P/O J Dunn And F/O W.G. Dinsdale
Two members of 410 Canadian nightfighter squadron on their cycles at Hunsdon 1944
Mosquito nightfighter Crew
RCAF 410 'Cougar' Squadron, RAF Hunsdon 1944.
Posted in from 54 OTU were Flying Officer Walter Dinsdale from Eugene, Ontario and F/S ( later Pilot Officer ) John Dunn from Winnipeg Manitoba, Canada. In February 1944,while at RAF Castle Camps near Saffron Walden, this crew first came face to face with the Luftwaffe over North Weald, Essex. They had been stalking a German JU88 bomber when it carried out a steep turn and came at the Mosquito head on. The Mosquito actually collided with the JU88 and landed at base with severe damage to the starboard airscrew. The JU88 flew on and was claimed as 'Damaged'.
Soon after 410 Squadron moved to Hunsdon and on June 14th Dinsdale and Dunn were on patrol behind the beachhead in Normandy after the invasion. It was this night when they destroyed the first 'Mistel' combination. The luftwaffe had designed a Composite or combination of a small fighter aircraft attached by detachable brackets to a larger twin engined aircraft. The idea being that the twin engined aircraft would be made into a crude flying bomb controlled by the fighter aircraft.When near its target, the bomber would be aimed and jettisoned by the fighter.
Take off time for their patrol was at 1035PM, and HK476 'O' lifted off from Hunsdons runway and course was set for 'fighter pool 1' at the invasion beachhead where they came under control of FDT217 Mobile Ground control or GCI. not long later Dunn had a contact of the Mosquitos radar , he called 'contact' and they climbed to 11000 feet where the pilot F/O Dinsdale obtained a visual sighting. The target was moving slowly and the Mossie had to lose airspeed to slow down so as not to overshoot. They checked for friendly signs like the black and white Invasion stripes added to every allied aircraft after June 5th, and with the aid of Ross night glasses, and after closing to within 750 feet of the target they identified it as a JU88 with what they thought was some kind of glider bomb attached to it on the upper fuselage.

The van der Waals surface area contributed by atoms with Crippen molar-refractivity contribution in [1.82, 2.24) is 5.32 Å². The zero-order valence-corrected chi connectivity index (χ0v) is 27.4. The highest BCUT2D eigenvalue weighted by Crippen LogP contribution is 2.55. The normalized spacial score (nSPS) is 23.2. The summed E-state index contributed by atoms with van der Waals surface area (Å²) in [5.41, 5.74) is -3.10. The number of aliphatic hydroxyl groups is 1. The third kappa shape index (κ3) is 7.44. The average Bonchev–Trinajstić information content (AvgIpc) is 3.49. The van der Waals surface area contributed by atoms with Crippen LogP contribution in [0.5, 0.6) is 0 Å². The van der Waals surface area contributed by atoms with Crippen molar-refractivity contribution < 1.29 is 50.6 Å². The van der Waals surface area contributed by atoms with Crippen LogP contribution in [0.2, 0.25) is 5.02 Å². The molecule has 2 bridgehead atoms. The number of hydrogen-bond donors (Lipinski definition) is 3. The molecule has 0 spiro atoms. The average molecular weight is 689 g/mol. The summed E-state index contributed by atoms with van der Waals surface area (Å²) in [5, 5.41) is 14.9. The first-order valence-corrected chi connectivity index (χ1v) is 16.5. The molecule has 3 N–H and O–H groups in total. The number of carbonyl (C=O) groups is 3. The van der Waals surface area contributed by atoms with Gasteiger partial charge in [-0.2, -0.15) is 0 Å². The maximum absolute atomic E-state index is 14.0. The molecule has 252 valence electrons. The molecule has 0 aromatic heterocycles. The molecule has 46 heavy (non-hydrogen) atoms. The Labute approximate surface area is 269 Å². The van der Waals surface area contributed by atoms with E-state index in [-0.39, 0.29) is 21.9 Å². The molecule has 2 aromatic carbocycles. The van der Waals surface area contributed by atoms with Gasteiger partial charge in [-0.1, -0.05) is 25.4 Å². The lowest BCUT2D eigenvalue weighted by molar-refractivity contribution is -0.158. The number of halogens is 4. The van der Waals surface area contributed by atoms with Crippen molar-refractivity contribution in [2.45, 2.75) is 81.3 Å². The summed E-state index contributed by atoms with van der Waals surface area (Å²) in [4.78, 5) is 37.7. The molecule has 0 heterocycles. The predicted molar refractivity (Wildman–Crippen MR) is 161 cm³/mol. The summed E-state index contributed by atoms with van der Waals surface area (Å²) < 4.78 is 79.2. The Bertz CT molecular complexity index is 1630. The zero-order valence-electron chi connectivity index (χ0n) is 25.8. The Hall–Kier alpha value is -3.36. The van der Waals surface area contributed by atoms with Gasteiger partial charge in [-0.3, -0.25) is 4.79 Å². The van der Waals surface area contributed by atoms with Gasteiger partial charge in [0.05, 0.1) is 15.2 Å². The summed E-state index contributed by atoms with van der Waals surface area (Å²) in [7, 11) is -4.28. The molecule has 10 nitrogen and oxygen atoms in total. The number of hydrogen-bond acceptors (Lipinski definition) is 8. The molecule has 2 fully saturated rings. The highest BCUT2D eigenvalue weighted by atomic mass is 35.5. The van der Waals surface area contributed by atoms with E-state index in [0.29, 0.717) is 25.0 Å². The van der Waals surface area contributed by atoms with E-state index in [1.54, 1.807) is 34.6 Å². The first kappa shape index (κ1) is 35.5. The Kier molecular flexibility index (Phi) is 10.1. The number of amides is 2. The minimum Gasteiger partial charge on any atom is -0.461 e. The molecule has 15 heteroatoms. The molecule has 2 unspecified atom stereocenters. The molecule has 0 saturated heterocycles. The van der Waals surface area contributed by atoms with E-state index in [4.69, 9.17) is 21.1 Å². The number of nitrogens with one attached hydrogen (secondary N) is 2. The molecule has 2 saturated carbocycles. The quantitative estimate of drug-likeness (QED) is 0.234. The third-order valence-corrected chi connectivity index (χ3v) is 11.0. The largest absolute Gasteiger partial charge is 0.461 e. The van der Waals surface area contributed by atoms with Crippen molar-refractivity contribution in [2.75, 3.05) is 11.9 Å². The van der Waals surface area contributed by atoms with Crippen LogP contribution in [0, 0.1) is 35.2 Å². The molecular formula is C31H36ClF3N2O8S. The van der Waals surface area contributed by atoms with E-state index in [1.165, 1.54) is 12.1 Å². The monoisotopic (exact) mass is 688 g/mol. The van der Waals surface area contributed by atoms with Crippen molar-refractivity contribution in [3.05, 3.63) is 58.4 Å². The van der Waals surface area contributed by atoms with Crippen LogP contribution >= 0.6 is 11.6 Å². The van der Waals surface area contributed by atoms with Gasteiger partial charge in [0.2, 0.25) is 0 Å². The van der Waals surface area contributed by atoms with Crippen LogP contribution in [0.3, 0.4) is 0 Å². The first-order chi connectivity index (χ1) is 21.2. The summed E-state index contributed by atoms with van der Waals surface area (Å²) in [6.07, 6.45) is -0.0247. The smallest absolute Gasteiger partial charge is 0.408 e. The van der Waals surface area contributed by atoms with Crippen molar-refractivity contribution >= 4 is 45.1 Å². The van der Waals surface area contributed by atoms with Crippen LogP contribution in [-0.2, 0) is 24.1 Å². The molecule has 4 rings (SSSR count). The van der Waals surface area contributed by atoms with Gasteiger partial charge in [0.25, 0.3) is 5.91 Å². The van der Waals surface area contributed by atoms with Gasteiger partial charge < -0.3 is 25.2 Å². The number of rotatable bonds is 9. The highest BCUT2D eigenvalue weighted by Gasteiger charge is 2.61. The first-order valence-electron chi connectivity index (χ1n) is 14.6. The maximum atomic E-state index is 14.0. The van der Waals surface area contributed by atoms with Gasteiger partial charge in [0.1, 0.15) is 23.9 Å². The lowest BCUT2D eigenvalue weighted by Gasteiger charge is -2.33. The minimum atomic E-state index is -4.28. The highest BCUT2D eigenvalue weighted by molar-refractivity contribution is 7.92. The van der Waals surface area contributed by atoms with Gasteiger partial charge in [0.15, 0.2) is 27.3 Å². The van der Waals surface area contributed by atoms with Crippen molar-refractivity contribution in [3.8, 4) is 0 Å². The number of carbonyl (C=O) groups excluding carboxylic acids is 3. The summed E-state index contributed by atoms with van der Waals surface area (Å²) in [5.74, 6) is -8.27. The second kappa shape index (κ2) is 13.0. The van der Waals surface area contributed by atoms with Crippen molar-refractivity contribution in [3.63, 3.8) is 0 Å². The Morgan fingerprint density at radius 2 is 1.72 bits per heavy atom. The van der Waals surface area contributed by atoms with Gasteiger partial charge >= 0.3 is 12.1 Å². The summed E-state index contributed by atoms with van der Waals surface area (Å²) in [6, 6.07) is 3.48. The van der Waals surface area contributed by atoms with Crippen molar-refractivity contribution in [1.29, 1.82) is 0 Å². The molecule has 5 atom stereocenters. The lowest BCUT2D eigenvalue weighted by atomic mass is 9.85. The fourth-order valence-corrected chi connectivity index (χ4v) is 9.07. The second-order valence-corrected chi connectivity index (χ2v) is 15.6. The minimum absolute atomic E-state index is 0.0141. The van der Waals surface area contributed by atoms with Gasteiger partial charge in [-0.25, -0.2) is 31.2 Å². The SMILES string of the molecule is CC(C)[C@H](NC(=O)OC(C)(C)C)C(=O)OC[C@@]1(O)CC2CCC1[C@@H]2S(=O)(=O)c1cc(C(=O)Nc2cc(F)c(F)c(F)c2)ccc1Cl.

The enemy aircraft had made no attempt to evade and the Mosquito opened fire with its four 20mm Hispano cannons. It immediately burst into flames and went down in a steep dive, Dunn and Dinsdale followed it down on the radar until it hit the ground south east of Caen and exploded, lighting up the ground for a considerable distance.